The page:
A LOT OF FISH THERE ARE: OOBLECK SHORT PLAYS
In January of 1990, when I reviewed Theater Oobleck's spectacular When Will the Rats Come to Chew Through Your Anus? Oobleck was a relatively new enterprise crammed into a funky little space near Broadway and Irving Park, rightfully taking Chicago by storm with work that was intelligent, innovative, sophisticated, and entertaining. Their most recent offering, A Lot of Fish There Are: Oobleck Short Plays, being shown in their roomy new space at Foster and Ashland, is disappointing by comparison, lacking the creative spark that once shone so brightly.
A Lot of Fish There Are is an evening of five original one-act plays written by the performers who appear in them. The program is intentionally eclectic, with no thematic or stylistic consistency, as if the Ooblecks simply wanted to give several artists a chance to present new work. It's a noble idea, and one that might make for a more successful evening if these plays were presented over two programs as works in progress. But as it stands, these relatively insubstantial pieces can't sustain the weight of a two-hour production.
Most surprising about this evening is the lack of creativity in the plays. Rats was innovative in both its subject matter and its theatrical methods. But Fish is a wholly conservative affair, with all-too-familiar material presented in an all-too-familiar manner. Martin Greiner's Somebody Gets Hits in the Head takes us inside the human body to watch a moment of trauma: Somebody (Danny Thompson) gets hit on the head by a Meany (Nancy Bishop). The Right Brain and Left Brain (Thompson and Bishop respectively) try to decide how best to respond, although all the Right Brain can do is bring up old, irrelevant memories. The Ear (Annette Jagner) is in a state of panic, forcing the Big Toe (Greiner) to go into action, locating the floor and finally allowing Somebody to fall over.
To some extent Greiner acknowledges the obvious nature of his humor, dressing each actor in a huge body-part costume that reeks of seventh-grade art project. But the self-deprecation seems halfhearted, and the play is left uncomfortably poised between self-parody and self-indulgence. Its core idea simply isn't taken far enough. Why select only brain, ear, and toe? The intricate inner workings of the human body are a fascinating source of humor, as Woody Allen showed in Everything You Always Wanted to Know About Sex (But Were Afraid to Ask). But Greiner's exploration is too superficial to produce much humor.
Two plays on the bill intentionally parody major American theater artists. Ted deMoniak's Mallet and the uncredited VAuDeViLLe WArS: Kierkegaard on the Patio attempt to spoof David Mamet and Robert Wilson respectively. But both pieces lack a thorough understanding of or appreciation for the lampooned artists, and the plays end up seeming mean-spirited. Both also send up only their targets' most superficial qualities. Mallet pits a man named Mallet (deMoniak) against his wife, a prostitute, and a gun salesman (all played by Laura Fisher); the dialogue is predictably repetitive and vulgar. VAuDeViLLe WArS resorts to even cheaper shots, putting an ensemble of performers in pajamas through a series of enigmatic simple gestures to a repetitive piano score. This messy, haphazard piece not only fundamentally misses Wilson's style--have you ever seen anything even remotely messy in his work?--but fails to appreciate his playful quality of self-parody. Why satirize the very qualities the artist himself doesn't take seriously?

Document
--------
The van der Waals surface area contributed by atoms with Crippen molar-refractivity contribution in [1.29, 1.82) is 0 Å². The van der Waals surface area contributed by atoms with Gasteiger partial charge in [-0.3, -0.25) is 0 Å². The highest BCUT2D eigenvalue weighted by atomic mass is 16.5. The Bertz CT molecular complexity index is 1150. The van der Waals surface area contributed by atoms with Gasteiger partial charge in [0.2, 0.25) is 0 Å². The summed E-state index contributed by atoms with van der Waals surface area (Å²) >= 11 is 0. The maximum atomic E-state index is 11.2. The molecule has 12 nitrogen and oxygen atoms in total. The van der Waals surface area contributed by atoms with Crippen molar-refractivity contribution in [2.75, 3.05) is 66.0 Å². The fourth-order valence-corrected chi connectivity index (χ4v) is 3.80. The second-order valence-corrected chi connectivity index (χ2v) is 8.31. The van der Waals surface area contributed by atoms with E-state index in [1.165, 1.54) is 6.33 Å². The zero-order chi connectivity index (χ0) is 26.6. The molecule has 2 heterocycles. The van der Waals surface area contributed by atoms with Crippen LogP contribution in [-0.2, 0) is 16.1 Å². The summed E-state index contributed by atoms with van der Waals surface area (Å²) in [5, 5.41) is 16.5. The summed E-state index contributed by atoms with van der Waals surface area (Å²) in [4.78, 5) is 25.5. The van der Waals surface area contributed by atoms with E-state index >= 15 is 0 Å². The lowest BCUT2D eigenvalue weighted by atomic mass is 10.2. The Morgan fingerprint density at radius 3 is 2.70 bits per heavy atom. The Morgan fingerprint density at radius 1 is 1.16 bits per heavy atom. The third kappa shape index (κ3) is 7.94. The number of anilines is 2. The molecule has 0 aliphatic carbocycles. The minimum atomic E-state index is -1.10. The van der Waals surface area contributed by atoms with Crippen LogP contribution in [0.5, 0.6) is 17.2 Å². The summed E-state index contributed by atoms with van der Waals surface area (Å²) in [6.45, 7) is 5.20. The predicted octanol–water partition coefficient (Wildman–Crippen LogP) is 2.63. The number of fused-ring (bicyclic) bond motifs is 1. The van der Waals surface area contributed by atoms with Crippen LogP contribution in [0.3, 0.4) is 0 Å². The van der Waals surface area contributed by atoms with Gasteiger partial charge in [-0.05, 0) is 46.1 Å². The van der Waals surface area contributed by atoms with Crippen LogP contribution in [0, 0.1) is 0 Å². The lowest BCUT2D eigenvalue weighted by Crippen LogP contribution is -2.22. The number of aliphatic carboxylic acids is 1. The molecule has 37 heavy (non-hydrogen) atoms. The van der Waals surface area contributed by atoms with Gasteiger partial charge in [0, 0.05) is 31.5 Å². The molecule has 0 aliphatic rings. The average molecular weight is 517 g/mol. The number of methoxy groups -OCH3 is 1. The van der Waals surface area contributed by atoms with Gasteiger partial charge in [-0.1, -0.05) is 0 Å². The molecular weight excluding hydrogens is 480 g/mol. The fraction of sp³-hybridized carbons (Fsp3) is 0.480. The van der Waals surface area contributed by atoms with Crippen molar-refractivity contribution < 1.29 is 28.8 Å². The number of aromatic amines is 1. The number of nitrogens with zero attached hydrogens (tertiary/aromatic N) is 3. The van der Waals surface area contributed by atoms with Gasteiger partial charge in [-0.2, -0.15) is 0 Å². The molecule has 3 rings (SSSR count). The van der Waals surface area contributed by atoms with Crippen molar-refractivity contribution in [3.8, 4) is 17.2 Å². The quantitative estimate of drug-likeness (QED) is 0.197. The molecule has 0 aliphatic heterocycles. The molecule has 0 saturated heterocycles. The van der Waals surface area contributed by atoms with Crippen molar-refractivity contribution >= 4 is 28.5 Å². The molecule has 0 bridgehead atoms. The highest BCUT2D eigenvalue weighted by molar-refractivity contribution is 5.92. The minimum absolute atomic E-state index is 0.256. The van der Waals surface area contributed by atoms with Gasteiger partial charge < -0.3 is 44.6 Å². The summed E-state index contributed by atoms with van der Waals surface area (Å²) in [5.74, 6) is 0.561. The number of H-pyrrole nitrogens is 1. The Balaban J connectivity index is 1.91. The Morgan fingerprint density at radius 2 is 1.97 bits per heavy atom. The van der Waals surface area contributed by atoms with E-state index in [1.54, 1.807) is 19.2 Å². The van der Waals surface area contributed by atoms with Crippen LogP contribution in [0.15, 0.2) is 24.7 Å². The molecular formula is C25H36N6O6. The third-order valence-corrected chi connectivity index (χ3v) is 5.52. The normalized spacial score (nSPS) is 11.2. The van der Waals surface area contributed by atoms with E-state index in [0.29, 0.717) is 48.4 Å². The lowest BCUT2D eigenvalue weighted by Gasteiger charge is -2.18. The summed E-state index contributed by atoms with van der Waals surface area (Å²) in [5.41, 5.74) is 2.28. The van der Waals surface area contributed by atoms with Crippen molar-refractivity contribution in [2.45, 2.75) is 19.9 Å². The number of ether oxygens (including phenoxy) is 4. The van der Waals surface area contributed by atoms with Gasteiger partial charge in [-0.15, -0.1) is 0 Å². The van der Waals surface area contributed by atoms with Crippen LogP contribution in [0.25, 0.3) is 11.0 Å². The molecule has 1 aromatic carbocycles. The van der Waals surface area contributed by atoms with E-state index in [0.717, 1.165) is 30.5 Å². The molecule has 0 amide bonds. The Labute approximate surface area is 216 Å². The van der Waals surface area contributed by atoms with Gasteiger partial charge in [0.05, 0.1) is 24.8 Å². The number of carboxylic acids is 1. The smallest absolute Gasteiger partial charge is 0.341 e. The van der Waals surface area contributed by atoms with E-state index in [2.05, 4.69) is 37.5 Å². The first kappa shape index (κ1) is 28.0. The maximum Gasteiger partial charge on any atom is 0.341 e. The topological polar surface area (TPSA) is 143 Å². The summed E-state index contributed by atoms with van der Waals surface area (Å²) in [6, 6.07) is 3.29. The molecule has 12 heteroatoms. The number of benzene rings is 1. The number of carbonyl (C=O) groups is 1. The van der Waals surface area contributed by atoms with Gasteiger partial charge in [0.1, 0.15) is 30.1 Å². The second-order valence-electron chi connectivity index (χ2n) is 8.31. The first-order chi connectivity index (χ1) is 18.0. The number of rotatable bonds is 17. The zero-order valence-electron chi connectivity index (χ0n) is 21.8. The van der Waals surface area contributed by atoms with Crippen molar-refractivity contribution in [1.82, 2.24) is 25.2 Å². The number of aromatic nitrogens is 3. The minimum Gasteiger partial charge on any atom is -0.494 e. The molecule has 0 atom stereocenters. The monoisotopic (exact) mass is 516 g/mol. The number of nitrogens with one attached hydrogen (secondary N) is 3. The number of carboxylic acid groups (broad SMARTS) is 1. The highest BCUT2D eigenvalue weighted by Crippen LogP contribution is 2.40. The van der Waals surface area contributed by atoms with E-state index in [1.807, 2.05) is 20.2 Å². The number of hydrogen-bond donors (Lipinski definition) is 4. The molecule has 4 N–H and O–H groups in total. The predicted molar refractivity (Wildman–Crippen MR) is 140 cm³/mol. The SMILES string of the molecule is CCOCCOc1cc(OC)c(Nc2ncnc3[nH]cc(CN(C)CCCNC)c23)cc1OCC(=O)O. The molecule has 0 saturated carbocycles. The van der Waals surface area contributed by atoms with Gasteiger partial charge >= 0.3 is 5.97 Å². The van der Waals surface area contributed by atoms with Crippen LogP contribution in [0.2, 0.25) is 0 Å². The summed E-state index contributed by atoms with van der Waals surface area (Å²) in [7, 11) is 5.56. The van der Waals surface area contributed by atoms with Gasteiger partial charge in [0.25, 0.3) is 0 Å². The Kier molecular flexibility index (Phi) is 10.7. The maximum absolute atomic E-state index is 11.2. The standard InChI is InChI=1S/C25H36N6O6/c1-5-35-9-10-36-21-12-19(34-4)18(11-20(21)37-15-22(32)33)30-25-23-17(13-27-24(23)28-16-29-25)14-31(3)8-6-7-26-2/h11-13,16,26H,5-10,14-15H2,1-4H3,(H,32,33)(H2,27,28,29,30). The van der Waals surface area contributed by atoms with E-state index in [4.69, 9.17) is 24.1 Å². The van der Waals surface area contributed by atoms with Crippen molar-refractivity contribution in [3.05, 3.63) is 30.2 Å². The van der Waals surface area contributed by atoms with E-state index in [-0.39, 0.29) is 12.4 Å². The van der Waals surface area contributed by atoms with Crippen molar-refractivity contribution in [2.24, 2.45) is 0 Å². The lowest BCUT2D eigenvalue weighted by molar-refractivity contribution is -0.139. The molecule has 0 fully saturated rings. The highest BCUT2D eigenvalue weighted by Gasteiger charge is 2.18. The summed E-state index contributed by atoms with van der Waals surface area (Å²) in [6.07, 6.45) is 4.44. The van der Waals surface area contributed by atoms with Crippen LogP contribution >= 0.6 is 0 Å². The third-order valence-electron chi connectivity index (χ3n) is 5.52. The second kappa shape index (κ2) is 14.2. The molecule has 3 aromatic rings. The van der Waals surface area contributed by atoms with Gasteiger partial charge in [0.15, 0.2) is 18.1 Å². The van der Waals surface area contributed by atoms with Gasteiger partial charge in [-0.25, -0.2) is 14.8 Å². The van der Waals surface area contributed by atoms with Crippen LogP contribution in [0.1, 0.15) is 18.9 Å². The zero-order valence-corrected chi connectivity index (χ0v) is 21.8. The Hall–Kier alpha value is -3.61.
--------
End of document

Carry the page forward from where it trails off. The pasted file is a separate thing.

Buck & Town, credited to Dave Bompland and the cast, is a farce that pits prisoners Alan Buck (Bompland) and Ralph Town (David Isaacson) against prison officials Ms. Tirta (Barbara Thorne) and the Warden (Jeff Dorchen). The prisoners, who are the best of friends, unwittingly coerce each other into making treasonous statements against the president, so each is simultaneously a hero (for ferreting out a traitor) and a condemned criminal. It's a clever scenario, but the play's logic is simply not tight enough to make its exaggerated reality convincing. For example, Buck and Town implicate each other by conversing over a brick wall, each thinking the other is someone else. But if these prisoners have been friends for 25 years and even share the same cell, how could they not recognize each other's voices? Scenes like this ultimately make the piece seem forced, as if Bompland couldn't find a way for his play to work within the reality he'd created. The acting, generally overwrought and underfunded, doesn't help. Even Dorchen, who turned in a brilliant performance in Rats, seems lost in this piece, endlessly arranging empty paper cups on his desk instead of engaging in any meaningful stage business.
The one piece with potential for deeper resonance is Remorse, by Angela Woodward, who also accompanies the piece on the violin. Written as a narrative but performed by a single person, Lisa Black, Remorse concerns a mythical queen who vacillates between vicious fascism and childlike vulnerability. The writing is admirably sparse and clear, but the piece as a whole lacks metaphoric and thematic coherence and seems somewhat aimless as a result. Black's presence is arresting, especially during the stony silences she lets fall at significant moments, her face stolidly guarding against any hint of expression. But the uniformity of her delivery makes it difficult for momentum to develop.
Perhaps A Lot of Fish There Are is simply an aberration for Theater Oobleck. Even a genius is allowed an occasional stupid idea; it needn't detract from the genius. Since I haven't seen much of Oobleck's work, I don't know if this new production is representative of their current offerings. If it is, perhaps Oobleck has simply run out of inspiration. If not, I look forward to the return of rigorous theatrical exploration and ingenuity to their stage.